The "Optogenetic" method of controlling the position of proteins in cells using light is becoming widely employed as an important method to understand intracellular signal transduction. In conventional methods short wavelength light, such as ultraviolet light or blue light, are commonplace. In 2009, Dr. Wendell A. Lim and others announced the PhyB-PIF system utilizing red light / near infrared light, but in order to use this system in animal cells the cyanobacterial photosynthetic pigment phycocyanobilin (PCB) must be added, this step greatly hindered the use of the PhyB-PIF system.
According to Professor Kazuhiro Aoki of the National Institute for Basic Biology "We focused on the heme present in mitochondria in animals, and based on this heme we aimed at synthesizing cyanobacterial photosynthetic pigment PCB inside animal cells". The research group has now succeeded in synthesizing PCB in animal cells directly by introducing four genes encoding cyanobacterial enzymes related to PCB synthesis.
In addition, the group succeeded in increasing the amount of PCB synthesis through disruption of the gene that encodes an enzyme called biliverdin reductase A, which is involved in the metabolism of PCB.
This makes it possible to use the PhyB-PIF system conveniently in animal cells. Using this system, the research group showed that optogenetic-manipulation of the Rac1 molecule, which regulates the actin cytoskeleton, can induce formation of a structure called lamellipodia.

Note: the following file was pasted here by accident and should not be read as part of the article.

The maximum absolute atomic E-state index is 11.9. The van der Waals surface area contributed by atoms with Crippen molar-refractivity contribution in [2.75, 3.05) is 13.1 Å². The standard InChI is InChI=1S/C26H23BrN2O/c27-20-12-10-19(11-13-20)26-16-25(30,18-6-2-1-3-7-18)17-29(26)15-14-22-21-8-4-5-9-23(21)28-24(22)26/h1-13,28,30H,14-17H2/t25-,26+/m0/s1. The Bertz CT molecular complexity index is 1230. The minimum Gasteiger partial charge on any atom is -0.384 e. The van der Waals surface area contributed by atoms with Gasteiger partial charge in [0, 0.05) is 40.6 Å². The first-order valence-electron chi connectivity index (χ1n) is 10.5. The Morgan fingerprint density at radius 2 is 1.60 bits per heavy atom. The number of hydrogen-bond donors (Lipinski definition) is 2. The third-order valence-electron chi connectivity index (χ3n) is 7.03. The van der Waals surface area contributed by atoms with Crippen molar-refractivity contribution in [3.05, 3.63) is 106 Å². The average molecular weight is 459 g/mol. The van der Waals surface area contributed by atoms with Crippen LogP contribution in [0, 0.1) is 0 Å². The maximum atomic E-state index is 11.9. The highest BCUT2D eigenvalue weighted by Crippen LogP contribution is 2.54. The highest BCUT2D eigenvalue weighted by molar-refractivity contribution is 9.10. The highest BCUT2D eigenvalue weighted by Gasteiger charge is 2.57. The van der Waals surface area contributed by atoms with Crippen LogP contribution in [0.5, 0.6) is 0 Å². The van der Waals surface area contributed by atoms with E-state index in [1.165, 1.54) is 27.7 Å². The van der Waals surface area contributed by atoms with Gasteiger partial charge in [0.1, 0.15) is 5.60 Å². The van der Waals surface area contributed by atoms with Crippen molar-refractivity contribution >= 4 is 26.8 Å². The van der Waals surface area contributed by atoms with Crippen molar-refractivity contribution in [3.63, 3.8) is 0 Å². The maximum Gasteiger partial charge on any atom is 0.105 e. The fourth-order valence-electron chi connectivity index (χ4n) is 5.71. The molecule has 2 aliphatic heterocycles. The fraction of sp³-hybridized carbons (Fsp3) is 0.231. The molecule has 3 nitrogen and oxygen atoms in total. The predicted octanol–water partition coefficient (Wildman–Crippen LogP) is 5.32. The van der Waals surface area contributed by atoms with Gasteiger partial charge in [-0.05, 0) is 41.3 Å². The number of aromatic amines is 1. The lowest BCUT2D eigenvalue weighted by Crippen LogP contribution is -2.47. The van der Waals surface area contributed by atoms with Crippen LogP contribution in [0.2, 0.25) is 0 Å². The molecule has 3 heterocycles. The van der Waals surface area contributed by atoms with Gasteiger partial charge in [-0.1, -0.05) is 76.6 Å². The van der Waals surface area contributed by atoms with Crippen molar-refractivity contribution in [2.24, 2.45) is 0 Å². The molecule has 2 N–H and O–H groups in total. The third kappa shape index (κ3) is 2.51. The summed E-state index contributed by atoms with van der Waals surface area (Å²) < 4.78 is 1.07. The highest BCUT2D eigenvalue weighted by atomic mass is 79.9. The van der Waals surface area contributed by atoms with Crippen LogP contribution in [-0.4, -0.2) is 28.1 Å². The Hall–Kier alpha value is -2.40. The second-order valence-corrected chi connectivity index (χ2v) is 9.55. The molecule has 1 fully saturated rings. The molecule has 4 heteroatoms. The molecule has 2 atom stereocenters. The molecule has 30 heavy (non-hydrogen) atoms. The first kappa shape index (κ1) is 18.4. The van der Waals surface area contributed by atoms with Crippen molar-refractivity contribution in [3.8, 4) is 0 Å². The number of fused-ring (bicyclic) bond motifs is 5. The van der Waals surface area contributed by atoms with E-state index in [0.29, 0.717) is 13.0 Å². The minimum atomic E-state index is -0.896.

Professor Aoki has said, "There are problems in using ultraviolet light and blue light in combination with GFP. On the other hand if red light / near infrared light is used, not only GFP can be used in conjunction, there are many other merits, such as optogenetics becoming possible in deeper parts of the tissue in living animals".
These results of this research were published in Proceedings of the National Academy of Sciences of the United States of America
Figure: Four enzymes required for PCB synthesis from heme (HO1, PcyA, Fd, Fnr). The research group succeeded in synthesizing PCBs in animal cells by
introducing these four enzyme genes.
Proceedings of the National Academy of Sciences of the United States of America
“Efficient synthesis of phycocyanobilin in mammalian cells for optogenetic control of cell signaling”
Youichi Uda, Yohei Goto, Shigekazu Oda, Takayuki Kohchi, Michiyuki Matsuda, Kazuhiro Aoki